Banks got a stern warning yesterday not to collude with politicians who are repatriating stolen funds for the general elections.
Economic and Financial Crimes Commission (EFCC) Acting Chairman Ibrahim Magu said the Commission was aware that a top politician who sold a choice property abroad planned to repatriate the proceeds for electoral inducement.
Magu gave the warning in Lagos at a session with the Association of Compliance Officers.
In the text of his speech which was released to reporters in Abuja, he urged bankers to stop laundering funds for politicians.
He said: ”I deem this forum as very important to serve as a means to communicate to you the observations of the EFCC on the various activities of financial institutions and the deliberate connivance and collusion of most of the banks in laundering illicit funds for criminals as well as politicians.
“We are not ignorant of the prevailing electioneering activities going on in the country today and the efforts being made by many politicians who had stolen our commonwealth to repatriate to Nigeria these stolen funds for the purpose of influencing the elections through vote buying and compromise of electoral officers to do their bidding, as well as engage in various other illicit activities calculated to undermine the integrity of the elections.
“The impact of allowing these elements to compromise our elections will be grievous, and devastating, we must as such and as a matter of urgency team up together to ensure that these elections are not compromised in any form or manner.
“We are all under a civic duty to comply with our various responsibilities and ensure that we do the needful to obey the laws and regulations governing the elections.”
The EFCC chairman spoke on the “desperate” methods being employed by some politicians to repatriate illicit funds into the country.
He said the anti-graft commission had received an intelligence report on how a top politician sold a property abroad to finance elections at home.
He said: “Foreign properties bought with proceeds of crime are sold and the proceeds transferred to Nigeria through international banks as legitimate funds that can be used to finance several activities, including elections.
”Recently, we received intelligence report from a sister agency in another country informing us of a top Nigerian politician who has sold his property in that country and intends to repatriate the proceeds of the sale of the property to Nigeria. This same individual had earlier denied ownership of the said property.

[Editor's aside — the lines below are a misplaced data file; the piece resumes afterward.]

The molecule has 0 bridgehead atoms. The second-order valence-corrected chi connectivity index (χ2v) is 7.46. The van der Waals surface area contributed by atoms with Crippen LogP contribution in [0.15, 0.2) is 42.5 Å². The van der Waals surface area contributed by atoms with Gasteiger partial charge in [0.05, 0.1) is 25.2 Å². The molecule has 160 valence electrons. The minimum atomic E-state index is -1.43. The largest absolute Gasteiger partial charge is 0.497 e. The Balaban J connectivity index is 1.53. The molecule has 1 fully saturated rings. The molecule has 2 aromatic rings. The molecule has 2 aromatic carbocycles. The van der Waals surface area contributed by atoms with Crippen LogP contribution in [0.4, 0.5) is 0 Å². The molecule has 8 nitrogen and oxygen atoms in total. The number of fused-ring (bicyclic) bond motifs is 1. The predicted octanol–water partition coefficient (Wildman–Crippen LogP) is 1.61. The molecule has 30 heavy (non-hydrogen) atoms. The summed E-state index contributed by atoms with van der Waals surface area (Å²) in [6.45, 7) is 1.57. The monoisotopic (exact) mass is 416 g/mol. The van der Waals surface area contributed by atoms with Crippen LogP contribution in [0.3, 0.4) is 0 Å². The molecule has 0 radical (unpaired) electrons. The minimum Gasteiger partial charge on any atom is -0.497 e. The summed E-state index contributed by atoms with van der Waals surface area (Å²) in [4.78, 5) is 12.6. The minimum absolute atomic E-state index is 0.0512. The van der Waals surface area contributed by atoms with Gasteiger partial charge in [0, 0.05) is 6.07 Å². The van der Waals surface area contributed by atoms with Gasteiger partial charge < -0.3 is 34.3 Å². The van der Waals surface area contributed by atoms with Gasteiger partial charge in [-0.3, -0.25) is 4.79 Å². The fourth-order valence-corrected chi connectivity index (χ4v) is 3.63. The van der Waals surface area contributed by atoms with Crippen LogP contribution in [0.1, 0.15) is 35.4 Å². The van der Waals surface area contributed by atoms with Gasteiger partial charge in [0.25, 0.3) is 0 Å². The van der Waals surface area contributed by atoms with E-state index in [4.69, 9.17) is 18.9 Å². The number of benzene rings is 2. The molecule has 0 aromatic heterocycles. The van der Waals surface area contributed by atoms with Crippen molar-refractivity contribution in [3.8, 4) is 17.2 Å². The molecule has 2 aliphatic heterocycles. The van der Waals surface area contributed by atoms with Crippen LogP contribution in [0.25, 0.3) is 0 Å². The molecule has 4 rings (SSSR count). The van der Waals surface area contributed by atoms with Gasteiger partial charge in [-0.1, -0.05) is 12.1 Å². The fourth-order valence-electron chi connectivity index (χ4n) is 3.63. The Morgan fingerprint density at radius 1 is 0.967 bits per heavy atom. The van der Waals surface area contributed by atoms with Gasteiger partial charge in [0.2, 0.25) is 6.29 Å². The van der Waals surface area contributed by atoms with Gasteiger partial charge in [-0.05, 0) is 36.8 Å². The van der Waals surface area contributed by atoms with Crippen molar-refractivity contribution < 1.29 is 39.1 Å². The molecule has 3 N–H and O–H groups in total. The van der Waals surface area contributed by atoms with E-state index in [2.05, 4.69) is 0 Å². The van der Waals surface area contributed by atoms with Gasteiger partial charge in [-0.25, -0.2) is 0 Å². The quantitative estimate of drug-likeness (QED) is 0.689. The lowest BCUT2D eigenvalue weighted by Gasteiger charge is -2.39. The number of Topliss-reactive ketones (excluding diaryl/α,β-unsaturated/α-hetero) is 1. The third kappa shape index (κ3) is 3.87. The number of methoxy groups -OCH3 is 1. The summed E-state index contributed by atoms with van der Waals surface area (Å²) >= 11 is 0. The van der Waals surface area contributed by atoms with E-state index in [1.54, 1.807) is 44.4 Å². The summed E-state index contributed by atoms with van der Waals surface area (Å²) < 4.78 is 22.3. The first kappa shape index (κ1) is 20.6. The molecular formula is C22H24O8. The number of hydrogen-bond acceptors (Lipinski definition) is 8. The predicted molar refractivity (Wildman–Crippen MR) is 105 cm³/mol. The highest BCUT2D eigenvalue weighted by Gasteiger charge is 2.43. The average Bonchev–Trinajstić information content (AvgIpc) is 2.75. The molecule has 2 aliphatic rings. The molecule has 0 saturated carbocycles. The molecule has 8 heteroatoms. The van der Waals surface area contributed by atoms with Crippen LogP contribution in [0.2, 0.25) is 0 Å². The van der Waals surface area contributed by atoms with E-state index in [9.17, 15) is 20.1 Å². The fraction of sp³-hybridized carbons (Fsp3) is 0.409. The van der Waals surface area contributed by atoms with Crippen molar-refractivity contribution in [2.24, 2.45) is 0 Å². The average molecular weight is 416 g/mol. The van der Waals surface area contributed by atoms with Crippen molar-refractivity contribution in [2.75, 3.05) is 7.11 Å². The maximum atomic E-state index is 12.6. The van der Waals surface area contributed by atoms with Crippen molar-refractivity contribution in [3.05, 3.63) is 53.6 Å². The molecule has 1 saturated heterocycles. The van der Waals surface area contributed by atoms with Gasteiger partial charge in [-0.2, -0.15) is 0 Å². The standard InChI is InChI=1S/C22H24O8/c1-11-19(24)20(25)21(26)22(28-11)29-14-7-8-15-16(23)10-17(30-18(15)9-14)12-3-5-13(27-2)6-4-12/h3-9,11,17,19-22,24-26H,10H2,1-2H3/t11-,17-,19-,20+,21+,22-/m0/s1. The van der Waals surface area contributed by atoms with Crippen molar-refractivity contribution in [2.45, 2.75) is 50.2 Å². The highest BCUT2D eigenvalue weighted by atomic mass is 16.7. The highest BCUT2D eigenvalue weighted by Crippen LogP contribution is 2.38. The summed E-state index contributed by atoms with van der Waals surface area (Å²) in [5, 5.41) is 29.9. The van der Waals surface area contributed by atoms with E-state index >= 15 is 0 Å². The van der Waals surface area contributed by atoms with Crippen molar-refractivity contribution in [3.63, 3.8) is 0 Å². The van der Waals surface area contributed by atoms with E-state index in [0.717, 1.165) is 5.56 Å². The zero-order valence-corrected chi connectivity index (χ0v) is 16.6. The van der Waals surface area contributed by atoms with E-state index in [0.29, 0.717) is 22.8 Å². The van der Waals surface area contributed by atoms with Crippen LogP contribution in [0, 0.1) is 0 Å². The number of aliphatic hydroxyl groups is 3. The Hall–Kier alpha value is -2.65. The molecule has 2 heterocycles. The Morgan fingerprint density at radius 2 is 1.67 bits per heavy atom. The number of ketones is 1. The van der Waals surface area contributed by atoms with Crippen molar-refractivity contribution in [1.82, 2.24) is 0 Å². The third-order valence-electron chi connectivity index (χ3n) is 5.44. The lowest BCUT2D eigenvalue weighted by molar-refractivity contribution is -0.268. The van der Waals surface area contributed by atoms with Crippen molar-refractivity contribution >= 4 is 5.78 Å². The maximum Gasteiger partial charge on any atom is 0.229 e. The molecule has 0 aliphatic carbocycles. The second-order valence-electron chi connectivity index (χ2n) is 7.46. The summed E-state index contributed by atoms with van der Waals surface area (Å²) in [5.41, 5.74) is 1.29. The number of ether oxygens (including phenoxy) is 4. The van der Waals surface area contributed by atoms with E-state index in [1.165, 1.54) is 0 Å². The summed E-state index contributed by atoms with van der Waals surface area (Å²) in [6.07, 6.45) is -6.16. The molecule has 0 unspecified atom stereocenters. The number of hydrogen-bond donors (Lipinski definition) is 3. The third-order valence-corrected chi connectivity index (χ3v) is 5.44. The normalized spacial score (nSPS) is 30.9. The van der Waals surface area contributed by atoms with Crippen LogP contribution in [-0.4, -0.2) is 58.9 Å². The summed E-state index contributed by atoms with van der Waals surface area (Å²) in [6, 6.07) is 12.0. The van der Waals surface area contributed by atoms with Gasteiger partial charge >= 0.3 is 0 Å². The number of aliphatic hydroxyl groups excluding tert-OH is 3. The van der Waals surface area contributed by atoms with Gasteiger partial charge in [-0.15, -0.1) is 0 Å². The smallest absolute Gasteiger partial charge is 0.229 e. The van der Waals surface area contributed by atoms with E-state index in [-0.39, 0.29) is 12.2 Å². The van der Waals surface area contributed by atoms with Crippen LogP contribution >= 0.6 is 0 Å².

“Goods bought with proceeds of crime abroad are sent to Nigeria to support empowerment programmes during elections. The goods are mostly cleared with deficient trade documents processed through the international banks.
“Moving proceeds of crime earlier taken across border to neighbouring countries back to Nigeria by depositing such funds in banks with corresponding banking relationship with local banks in Nigeria…These funds can be used to finance elections in the country by physical distribution of the funds for political inducement or financing empowerment schemes to solicit votes from citizens.
“Private bankers for international banks facilitate the movement of proceeds of crime i.e. physical movements of cash to the country via chartered airlines in the guise of the bank.”
Magu said that the inducement of voters attracts a 12-month imprisonment or a fine of N100, 000.
He remind his audience of the provisions of the Nigerian Electoral Act, 2010, Article 130, provide that:
”A person who corruptly by himself or by any other person at any time after the date of an election has been announced, directly or indirectly gives or provides or pays money to or for any person for the purpose of corruptly influencing that person or any other person to vote or refrain from voting at such election, or on account of such person or any other person having voted or refrained from voting at such election; or
“Being a voter, corruptly or takes money or any other inducement during any of the period stated in paragraphs (a) of this Section, commits an offence and is liable on conviction to a fine of N 100,000.00 or 12 months imprisonment or both.”
The EFCC chairman pleaded with compliance officers to serve as responsible gatekeepers by reporting suspicious transactions.
He said: “While vote buying is subject to punishment, the attainment of compliance to this legal obligation remains the challenge and it is our responsibility to prevent these crimes.
“We have come to realise that political inducement has now taken other forms and tagged in different names, i.e. stomach infrastructure, empowerment schemes, non-interest yielding loans, outright cash handouts etc.
“These inducements take place during or before the day of the elections, which makes it rather difficult for law enforcement agencies to track.
“Because you are the gate keepers, you must keep your eyes open to these inducement schemes. Your obligations are not different from your usual filing of suspicious transactions reports to the relevant authorities, and the prompt filing of currency transaction reports as well as foreign transaction reports.
“We have also observed the upsurge of illicit financial flows into the country through the borders and it is disheartening to see the role financial institutions play in either facilitating the flows of these funds into the country.”